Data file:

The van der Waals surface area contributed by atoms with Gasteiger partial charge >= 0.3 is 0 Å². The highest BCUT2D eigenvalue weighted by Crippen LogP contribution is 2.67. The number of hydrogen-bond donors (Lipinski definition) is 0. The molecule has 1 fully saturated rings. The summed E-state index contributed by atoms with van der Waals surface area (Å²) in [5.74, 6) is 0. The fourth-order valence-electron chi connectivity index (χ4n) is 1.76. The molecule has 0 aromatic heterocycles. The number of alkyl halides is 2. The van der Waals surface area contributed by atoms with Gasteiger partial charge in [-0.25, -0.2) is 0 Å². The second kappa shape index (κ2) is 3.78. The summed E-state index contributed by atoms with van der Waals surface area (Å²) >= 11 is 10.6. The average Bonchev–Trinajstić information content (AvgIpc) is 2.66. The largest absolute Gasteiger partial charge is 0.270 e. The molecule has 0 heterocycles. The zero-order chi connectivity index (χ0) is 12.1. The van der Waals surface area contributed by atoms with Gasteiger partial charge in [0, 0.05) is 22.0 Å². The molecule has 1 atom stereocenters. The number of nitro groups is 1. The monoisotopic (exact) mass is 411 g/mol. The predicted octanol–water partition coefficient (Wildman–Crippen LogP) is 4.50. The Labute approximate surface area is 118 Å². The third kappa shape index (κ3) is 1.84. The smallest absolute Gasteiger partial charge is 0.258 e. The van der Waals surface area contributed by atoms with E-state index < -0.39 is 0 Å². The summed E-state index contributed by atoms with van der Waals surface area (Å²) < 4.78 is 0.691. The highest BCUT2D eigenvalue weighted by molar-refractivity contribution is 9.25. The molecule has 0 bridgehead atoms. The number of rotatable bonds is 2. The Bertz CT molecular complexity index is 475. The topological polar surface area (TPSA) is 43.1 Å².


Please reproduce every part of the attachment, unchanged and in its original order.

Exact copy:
The van der Waals surface area contributed by atoms with Gasteiger partial charge >= 0.3 is 0 Å². The highest BCUT2D eigenvalue weighted by Crippen LogP contribution is 2.67. The number of hydrogen-bond donors (Lipinski definition) is 0. The molecule has 1 fully saturated rings. The summed E-state index contributed by atoms with van der Waals surface area (Å²) in [5.74, 6) is 0. The fourth-order valence-electron chi connectivity index (χ4n) is 1.76. The molecule has 0 aromatic heterocycles. The number of alkyl halides is 2. The van der Waals surface area contributed by atoms with Gasteiger partial charge in [-0.25, -0.2) is 0 Å². The second kappa shape index (κ2) is 3.78. The summed E-state index contributed by atoms with van der Waals surface area (Å²) >= 11 is 10.6. The average Bonchev–Trinajstić information content (AvgIpc) is 2.66. The largest absolute Gasteiger partial charge is 0.270 e. The molecule has 0 heterocycles. The zero-order chi connectivity index (χ0) is 12.1. The van der Waals surface area contributed by atoms with Gasteiger partial charge in [0, 0.05) is 22.0 Å². The molecule has 1 atom stereocenters. The number of nitro groups is 1. The monoisotopic (exact) mass is 411 g/mol. The predicted octanol–water partition coefficient (Wildman–Crippen LogP) is 4.50. The Labute approximate surface area is 118 Å². The third kappa shape index (κ3) is 1.84. The smallest absolute Gasteiger partial charge is 0.258 e. The van der Waals surface area contributed by atoms with E-state index < -0.39 is 0 Å². The summed E-state index contributed by atoms with van der Waals surface area (Å²) < 4.78 is 0.691. The highest BCUT2D eigenvalue weighted by molar-refractivity contribution is 9.25. The molecule has 0 bridgehead atoms. The number of rotatable bonds is 2. The Bertz CT molecular complexity index is 475. The topological polar surface area (TPSA) is 43.1 Å².